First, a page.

The four most chilling words for a hockey fan aren’t “late 3-1 lead” or “new collective bargaining agreement.” They’re “Drew Doughty is 24.” The reminder that one of the NHL’s most skilled defensemen is such a young pup gives L.A. Kings fans goose bumps and strikes fear into the hearts of everyone else. The guy already has a Stanley Cup ring on his finger, two Olympic golds around his neck, and a successful training camp holdout in his back pocket — and he hasn’t hit car rental age yet.
Doughty was one of five Kings players to score in the surging team’s 5-2 Game 4 win over the Chicago Blackhawks in the Western Conference finals, and there was something so him about the goal. A rising snap shot from the blue line while balanced basically on one edge? It was like seeing a golfer hole a ball from a sand trap, all nonchalance and trickery. It was Doughty’s third goal of the playoffs. In his last three games, all wins over the Blackhawks, he’s picked up five points.
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The Kings are a team with so many threats that it’s hard to keep track of them all. Doughty’s goal came off an assist from Anze Kopitar, who has been his usual self these playoffs, shutting down everyone’s best players while also contributing, on average, more than a point a game. Trade deadline pickup Marian Gaborik has thrived in an environment where he doesn’t have to be the only offensive force. The line of Jeff Carter, Tanner Pearson, and Tyler Toffoli has been such a presence that they’ve earned the nickname “That ’70s Line” from the Kings enthusiasts at The Royal Half. (In L.A., being likened to a bunch of teenage stoners in their parents’ basement is the highest of praise.)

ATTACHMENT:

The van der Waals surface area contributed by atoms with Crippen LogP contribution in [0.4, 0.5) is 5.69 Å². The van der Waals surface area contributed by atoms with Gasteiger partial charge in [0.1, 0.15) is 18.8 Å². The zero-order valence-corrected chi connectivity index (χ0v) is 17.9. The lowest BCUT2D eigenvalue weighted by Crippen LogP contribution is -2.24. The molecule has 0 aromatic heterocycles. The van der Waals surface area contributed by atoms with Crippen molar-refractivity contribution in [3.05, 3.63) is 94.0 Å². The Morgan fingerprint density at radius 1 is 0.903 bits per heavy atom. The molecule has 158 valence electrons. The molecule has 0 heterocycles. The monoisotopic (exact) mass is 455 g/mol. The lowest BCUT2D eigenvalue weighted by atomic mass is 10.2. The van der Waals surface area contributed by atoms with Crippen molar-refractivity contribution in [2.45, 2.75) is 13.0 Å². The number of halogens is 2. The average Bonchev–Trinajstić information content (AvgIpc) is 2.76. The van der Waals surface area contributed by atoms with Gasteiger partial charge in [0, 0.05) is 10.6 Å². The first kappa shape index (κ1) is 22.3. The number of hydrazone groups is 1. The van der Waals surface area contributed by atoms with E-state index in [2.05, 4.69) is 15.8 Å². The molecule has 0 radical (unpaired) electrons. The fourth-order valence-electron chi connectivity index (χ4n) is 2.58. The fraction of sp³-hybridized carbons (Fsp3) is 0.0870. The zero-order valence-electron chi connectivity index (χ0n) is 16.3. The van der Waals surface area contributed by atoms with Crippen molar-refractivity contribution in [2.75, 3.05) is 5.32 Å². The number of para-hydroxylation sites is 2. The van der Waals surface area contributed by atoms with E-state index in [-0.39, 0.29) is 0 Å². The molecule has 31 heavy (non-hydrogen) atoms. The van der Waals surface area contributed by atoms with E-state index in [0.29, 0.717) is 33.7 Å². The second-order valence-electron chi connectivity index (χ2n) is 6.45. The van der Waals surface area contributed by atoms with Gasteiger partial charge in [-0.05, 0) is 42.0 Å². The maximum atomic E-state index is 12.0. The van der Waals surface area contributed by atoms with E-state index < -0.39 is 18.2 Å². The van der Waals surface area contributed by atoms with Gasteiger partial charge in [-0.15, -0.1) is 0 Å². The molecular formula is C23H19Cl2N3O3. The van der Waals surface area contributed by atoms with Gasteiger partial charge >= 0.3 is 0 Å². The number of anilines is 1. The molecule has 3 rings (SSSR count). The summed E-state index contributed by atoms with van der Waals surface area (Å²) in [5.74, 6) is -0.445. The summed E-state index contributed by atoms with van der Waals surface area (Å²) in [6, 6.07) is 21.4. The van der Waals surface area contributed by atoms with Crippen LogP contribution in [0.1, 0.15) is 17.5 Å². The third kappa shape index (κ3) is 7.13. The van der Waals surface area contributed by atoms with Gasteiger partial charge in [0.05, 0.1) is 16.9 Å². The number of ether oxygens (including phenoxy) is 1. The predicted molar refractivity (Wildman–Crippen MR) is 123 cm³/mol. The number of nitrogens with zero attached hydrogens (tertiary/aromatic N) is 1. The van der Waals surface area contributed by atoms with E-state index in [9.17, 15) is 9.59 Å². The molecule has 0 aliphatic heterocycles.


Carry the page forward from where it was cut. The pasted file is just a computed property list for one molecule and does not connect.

And yet it’s still Doughty who is emerging as a legitimate MVP contender, should the Kings follow through on finishing off the 3-1 lead they’ve built up in this series. He plays a greater percentage of his team’s even-strength minutes than any other defenseman remaining in the postseason, but he’s not just good on the back end. His ability to create and facilitate offense has helped elevate the Kings from a team that just hoped to grab 1-0 wins off the back of Jonathan Quick to one that is apt to go on multiple-goal runs.
In Game 2, it seemed like Doughty would live up to his rough-hewn reputation. The defenseman threw a tantrum after one second-period shift, smashing his stick against the boards. But rather than spiral out of control, he tightened things up. Early in the third period, he assisted Carter on a power-play goal that evened the score at 2-2. The Kings would go on to win the game 6-2 in front of a stunned Chicago crowd, and Doughty would self-deprecatingly admit to ESPN.com’s Craig Custance that he is “a bit of a snap show sometimes.” That may be true, but Doughty has always been a colorful character.
“If he has any say,” began an article in the Montreal Gazette before the NHL draft in 2008, “the man nicknamed Doughnut would love nothing more than the opportunity to hack it in Hollywood.” Around the same time, writer Gare Joyce noted Doughty’s known doughiness and invoked the hefty legend of John Kruk. It wasn’t the most conventional set of scouting reports, but there also aren’t many players quite like the guy.